Spanish Guitar music

I'm looking for some Spanish Guitar music. I know nothing about it, but whenever I hear some I love it. Where should I start.
Concierto de Aranjuez by Joaquin Rodrigo. Also music by Manuel de Falla. Both Excellent. Also search for Ibanez.
esteban rawks!!!
Gino D'Aurio has an FIM XRCD titled "Flamenco Passion" that is a standard test disc for me and many others, he has several other great discs, but the recording quality on that one is unbeleivable, as is the music. I would start with this one for sure!

Paco Delucia is another big guy in this genre.

Here is a link to another thread that addressed this same question.
Grenados - 12 Dances - Angel & Celedonio Romero - Telarc 80216

Julian Bream plays Grenados & Albeniz - RCA 14378

Albinez, Grenados, and Rodrigo are generally 1st choices.
Ottomar leibart and Alex Fox, not exactly classical but gets the heart pumping.
Do you mean Flamenco or classical guitar by Spanish composers? Very different sounds.

"real" Flamenco often has some percussion - tapping (on the guitar) or dancers (tapping on the floor), and often singing. You might also like "nouveau flamenco", e.g. Jesse Cook or even Otmar Liebert.

If you mean classical guitar, you would probably also like many things by non-Spanish composers.
Thanks for recommendations.

Now I'll have to find someplace to buy them. The Circuit Citys & Best Buys have closed the little local music stores.
Just came to know of a South American couple called the Cavatino Duo. They were on WFMT live here in Chicago and understand they live in Chicago. They sounded very good.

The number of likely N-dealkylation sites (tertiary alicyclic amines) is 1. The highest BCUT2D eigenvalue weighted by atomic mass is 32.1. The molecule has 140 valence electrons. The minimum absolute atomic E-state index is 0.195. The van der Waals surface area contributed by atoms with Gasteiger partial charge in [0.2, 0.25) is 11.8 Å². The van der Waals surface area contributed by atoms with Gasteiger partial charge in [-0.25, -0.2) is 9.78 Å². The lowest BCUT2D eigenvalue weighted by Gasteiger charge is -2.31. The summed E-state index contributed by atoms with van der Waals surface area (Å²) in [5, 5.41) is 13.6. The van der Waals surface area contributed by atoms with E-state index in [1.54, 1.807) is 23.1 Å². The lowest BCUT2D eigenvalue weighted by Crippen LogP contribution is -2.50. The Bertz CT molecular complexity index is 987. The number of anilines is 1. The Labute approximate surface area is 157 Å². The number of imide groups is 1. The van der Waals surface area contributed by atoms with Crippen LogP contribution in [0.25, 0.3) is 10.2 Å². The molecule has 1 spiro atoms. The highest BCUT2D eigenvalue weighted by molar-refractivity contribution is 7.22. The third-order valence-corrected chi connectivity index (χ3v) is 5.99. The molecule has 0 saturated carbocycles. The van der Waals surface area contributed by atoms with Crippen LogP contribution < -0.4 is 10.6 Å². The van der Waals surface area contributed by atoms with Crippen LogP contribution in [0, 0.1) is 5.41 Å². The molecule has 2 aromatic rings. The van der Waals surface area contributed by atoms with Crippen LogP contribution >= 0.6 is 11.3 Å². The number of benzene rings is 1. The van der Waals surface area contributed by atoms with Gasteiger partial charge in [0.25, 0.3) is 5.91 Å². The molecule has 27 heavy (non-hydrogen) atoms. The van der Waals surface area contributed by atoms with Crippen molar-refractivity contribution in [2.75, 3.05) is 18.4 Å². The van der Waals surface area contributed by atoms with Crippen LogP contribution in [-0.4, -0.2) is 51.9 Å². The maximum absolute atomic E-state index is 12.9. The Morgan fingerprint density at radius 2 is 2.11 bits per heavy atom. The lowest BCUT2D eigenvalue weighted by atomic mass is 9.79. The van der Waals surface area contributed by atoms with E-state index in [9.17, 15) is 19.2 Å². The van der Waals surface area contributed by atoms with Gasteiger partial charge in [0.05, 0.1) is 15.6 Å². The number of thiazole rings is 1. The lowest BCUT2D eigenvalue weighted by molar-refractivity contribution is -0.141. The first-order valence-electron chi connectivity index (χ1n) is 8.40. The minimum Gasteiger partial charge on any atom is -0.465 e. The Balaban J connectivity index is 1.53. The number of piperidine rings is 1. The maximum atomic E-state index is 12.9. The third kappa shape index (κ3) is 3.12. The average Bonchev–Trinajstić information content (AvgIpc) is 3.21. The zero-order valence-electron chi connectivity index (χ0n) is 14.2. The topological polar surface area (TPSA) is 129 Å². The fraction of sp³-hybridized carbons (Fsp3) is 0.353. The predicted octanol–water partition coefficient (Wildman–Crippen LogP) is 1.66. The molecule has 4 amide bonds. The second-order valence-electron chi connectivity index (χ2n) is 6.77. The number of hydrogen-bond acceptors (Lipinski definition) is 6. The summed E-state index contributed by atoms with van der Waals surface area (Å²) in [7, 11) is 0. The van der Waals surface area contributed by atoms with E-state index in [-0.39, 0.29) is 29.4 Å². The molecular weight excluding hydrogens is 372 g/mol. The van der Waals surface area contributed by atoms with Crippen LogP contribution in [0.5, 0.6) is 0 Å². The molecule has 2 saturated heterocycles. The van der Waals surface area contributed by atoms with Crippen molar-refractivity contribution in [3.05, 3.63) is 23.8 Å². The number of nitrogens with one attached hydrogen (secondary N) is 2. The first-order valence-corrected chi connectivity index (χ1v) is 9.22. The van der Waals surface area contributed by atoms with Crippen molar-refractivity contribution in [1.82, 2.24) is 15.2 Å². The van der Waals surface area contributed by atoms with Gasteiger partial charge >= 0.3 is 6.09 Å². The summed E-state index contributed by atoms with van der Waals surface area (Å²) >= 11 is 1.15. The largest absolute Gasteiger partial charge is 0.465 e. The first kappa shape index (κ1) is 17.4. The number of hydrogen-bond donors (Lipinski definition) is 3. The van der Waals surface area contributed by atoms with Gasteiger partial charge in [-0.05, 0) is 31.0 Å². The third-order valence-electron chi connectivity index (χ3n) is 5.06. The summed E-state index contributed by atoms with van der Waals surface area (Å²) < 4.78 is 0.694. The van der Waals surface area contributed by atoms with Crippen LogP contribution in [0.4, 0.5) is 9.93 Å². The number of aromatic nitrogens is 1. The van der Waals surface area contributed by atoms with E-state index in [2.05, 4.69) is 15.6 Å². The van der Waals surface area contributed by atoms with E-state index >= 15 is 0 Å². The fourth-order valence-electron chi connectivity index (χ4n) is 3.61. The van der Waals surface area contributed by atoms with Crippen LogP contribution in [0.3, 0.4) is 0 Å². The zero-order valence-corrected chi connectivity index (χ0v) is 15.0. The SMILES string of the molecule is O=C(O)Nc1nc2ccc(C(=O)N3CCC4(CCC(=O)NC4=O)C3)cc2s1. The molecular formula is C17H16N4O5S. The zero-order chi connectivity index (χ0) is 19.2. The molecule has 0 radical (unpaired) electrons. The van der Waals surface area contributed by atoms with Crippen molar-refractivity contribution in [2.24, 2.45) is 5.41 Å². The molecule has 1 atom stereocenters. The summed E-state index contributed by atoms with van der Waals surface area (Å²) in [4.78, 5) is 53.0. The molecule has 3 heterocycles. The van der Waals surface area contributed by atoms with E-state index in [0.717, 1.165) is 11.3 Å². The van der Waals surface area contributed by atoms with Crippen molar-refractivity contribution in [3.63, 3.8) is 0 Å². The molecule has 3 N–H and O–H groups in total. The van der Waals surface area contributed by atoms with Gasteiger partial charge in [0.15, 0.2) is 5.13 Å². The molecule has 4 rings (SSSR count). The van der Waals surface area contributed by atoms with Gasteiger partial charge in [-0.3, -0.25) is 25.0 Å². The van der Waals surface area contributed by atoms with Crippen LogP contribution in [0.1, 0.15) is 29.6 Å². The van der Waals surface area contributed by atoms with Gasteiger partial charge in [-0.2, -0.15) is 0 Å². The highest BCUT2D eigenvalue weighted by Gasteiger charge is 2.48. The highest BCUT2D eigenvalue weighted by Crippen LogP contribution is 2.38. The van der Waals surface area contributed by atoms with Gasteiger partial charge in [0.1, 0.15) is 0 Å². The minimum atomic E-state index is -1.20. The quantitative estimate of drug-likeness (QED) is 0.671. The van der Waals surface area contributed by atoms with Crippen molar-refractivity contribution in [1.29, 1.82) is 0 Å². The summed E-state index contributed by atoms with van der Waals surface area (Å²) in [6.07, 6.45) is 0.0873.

here is their website
I guess I mean Flamenco.
For rumba flamenco then Jesse Cook is the best I have heard. I bought it a year ago and still play it a few times a month. Everyone I have played it for has gone out to buy it. Read his Press Release at and listen.
I am a big fan of the Romeros, but for something completely - and I mean completely - different, try a band called Carmen, only one album to their credit, on ABC/Dunhill "Fandangos in Space", probably the only flamenco rock outfit ever. Real fun, real weird.
Ecruz - try
You purists will hang me for this, but...
anyone a fan of Jorge Struntz? of Struntz and Farah, formerly with Caldera in the 70's. Struntz is from Central America and a really hot player.
Hey how about old Al dimeola on some of his later 1980's recordings on Manhatten records.. nice acoustic playing with Airto on percussion, probably more "mediterranian" than Spanish though.
This has nothing to do with recordings however, almost thirty years ago we (USN) picked up a contingent of Spanish Marines and made a banzai run the length of the Mediteranean Sea for no apparent reason. Anyhow amongst them were two guitar players that were of some renown in Spain.
Them boys could play some guitar.
I've like Spanish guitar music ever since.
I think this thread ran before - here's the link to that one:

Spanish Guitar

I just bought, at the local Border's:
Jesse Cook
Ottmar Liebert
and ordered
Gino D'Ari

I can't wait to get home and give them a listen.
you really, really need to get a copy of "Friday night in San Francisco" by Delucia, Dimeola and McLaughlin.
Carlos Montoya- Recital. One of my favorites. Very rhythmic, raw, passionate, and virtuoso guitar! Another good one on CD (although not spanish- lebanese I think) is Strunz and Farah- Americas.